When readers were introduced to Iris Oakley in Nightkill, she was a keeper in the big cat area of the Finley Memorial Zoo in Vancouver, Washington. Because she is now pregnant, she is not allowed to work around the cats and so readers find Iris in the bird department when Did Not Survive opens. Readers might assume then that the mystery in this book would involve birds. They would be wrong. Although readers do get a close up of the behind the scenes action in the zoo’s bird exhibit, elephants are the primary storyline in this second entry in the series. But cat fans will not be disappointed either as the Clouded Leopard figures into this book’s plot as well.
While the pacing of the book reflects the day in and day out routine of a zoo, the plot is stuffed full of action. It starts when Iris finds Kevin Wallace, one of the zoo administrators, unconscious and bleeding on the floor of the elephant barn cornered by Damrey, the zoo’s older elephant. While everyone except Sam the head elephant keeper is convinced Damrey is the culprit behind Wallace’s injures, no one can figure out why was he in the elephant exhibit in the first place. In the meantime, things at the Big Cat heats up. The Clouded Leopard gives birth and the staff if forced to say goodbye to one of its oldest and favorite animals. But then things get really strange. Someone begins snatching some of the animals-including the corpse of one recently departed!
There are several things that Littlewood does extremely well with this book. Clearly the author knows her subject matter well. The reader gets many looks at the behind the scenes action at a zoo and it’s easily worked into the story. While readers get a real sense of what really goes on, the needs for various animals’ exhibits and the current issues surrounding zoos, it’s done without being “preachy.”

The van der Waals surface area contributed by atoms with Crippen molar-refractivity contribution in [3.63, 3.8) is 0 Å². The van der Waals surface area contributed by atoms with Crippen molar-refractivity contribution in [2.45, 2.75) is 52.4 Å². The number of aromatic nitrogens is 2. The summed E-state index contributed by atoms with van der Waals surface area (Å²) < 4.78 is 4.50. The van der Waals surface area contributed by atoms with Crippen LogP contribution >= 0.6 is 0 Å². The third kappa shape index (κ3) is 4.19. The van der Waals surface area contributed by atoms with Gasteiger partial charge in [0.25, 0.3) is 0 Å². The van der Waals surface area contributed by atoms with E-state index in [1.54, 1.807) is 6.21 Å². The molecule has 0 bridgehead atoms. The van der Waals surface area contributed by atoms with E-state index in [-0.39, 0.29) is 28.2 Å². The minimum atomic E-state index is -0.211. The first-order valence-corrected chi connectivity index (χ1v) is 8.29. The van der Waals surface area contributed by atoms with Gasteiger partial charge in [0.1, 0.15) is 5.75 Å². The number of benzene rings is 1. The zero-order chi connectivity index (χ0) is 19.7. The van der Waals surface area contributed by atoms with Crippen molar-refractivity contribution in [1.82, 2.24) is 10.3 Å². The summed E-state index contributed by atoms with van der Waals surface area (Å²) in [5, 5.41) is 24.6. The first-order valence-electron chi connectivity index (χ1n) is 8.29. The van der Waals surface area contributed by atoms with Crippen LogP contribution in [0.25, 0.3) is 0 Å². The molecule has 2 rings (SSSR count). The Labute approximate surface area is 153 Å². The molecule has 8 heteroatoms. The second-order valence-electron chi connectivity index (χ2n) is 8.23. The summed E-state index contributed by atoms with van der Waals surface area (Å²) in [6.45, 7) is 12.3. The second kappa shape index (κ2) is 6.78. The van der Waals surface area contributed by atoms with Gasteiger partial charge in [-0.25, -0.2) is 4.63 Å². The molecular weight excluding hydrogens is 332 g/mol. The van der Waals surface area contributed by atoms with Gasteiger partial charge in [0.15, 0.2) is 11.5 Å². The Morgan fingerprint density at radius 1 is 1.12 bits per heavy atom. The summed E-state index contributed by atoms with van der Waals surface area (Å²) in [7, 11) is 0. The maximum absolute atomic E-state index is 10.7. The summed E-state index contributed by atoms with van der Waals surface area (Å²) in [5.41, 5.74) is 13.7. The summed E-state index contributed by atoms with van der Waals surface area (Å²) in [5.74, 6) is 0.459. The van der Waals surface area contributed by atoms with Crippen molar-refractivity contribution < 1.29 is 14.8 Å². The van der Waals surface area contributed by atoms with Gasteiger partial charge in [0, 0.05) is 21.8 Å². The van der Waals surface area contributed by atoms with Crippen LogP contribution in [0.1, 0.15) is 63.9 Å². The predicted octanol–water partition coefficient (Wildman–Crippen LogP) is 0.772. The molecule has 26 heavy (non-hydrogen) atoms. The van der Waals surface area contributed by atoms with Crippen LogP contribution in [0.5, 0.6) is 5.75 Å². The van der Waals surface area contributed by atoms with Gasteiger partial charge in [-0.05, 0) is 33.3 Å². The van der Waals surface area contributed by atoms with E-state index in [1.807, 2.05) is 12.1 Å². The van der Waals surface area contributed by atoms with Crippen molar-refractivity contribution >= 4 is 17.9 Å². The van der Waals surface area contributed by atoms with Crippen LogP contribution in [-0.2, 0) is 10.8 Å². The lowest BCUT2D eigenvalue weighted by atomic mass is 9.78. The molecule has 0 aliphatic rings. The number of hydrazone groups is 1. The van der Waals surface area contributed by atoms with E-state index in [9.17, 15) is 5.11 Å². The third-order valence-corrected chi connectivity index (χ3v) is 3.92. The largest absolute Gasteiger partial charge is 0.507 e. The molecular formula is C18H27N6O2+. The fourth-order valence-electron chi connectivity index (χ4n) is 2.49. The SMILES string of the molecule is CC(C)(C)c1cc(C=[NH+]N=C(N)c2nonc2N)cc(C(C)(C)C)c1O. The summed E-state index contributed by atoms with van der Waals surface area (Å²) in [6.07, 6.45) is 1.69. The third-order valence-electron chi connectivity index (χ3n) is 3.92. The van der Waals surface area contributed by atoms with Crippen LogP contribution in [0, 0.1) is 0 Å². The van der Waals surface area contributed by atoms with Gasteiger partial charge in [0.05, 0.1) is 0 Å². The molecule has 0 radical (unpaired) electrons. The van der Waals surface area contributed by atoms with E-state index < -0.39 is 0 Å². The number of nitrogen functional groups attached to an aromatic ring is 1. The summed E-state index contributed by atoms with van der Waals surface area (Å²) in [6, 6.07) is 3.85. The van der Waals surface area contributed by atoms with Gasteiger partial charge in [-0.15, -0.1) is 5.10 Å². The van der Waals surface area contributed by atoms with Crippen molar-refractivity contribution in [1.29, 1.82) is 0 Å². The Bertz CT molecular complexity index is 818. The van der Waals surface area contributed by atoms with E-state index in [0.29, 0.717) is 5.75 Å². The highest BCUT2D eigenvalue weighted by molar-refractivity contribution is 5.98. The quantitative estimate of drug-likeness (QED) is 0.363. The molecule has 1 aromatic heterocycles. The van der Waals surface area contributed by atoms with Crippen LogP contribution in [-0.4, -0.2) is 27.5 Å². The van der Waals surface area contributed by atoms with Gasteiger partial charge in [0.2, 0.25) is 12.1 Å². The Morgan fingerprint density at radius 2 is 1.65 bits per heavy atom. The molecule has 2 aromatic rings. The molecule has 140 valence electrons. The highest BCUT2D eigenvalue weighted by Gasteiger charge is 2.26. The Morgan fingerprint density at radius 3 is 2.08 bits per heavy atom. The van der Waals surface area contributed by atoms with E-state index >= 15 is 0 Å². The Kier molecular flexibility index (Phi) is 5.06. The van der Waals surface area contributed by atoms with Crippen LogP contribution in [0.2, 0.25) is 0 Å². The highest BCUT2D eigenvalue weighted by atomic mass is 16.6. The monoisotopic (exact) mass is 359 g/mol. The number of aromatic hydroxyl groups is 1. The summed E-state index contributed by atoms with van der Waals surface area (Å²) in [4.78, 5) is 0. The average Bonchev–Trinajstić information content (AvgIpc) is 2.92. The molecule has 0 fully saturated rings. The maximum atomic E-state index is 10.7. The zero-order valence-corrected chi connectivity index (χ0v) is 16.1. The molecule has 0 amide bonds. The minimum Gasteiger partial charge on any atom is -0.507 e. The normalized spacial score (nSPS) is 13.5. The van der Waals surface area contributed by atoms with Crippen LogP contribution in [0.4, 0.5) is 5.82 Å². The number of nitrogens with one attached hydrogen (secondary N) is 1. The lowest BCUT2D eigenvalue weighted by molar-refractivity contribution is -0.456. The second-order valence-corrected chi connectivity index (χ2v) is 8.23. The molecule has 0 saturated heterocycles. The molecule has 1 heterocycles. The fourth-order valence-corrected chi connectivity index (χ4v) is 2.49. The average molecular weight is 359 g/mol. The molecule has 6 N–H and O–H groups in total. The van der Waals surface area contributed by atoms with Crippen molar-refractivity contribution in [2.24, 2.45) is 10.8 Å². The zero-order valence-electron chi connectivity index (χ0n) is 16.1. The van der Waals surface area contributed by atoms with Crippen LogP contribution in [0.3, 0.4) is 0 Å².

Another thing the author does well is exploring the issue of zoos housing elephants. There is a major and ongoing debate between zoos and animal rights groups over whether zoos are suitable places for elephants to be kept. Littlewood addresses this issue in a very thorough and thoughtful way.
The author also handles the protagonist’s pregnancy well. Yes, Irish is pregnant, yes, there are mentions of preparations for the baby’s arrival, concern over what she can and cannot do physically at work, but the focus of the book remains squarely on the zoo and the mystery.
Zoos are small cities in many ways, and so it’s not unusual for a book set in a zoo to have a large cast of characters varying in importance from book to book. Because of that, it would be helpful for the reader if Littlewood would consider putting a “Cast of Characters” page in her next book to help the reader keep the various people and their relationships straight.
While this book will definitely appeal to zoo people, animal lovers and people with an interest in conservation issues, the mystery is a solid one that does not require any love of or knowledge about zoos or zoo animal to appreciate.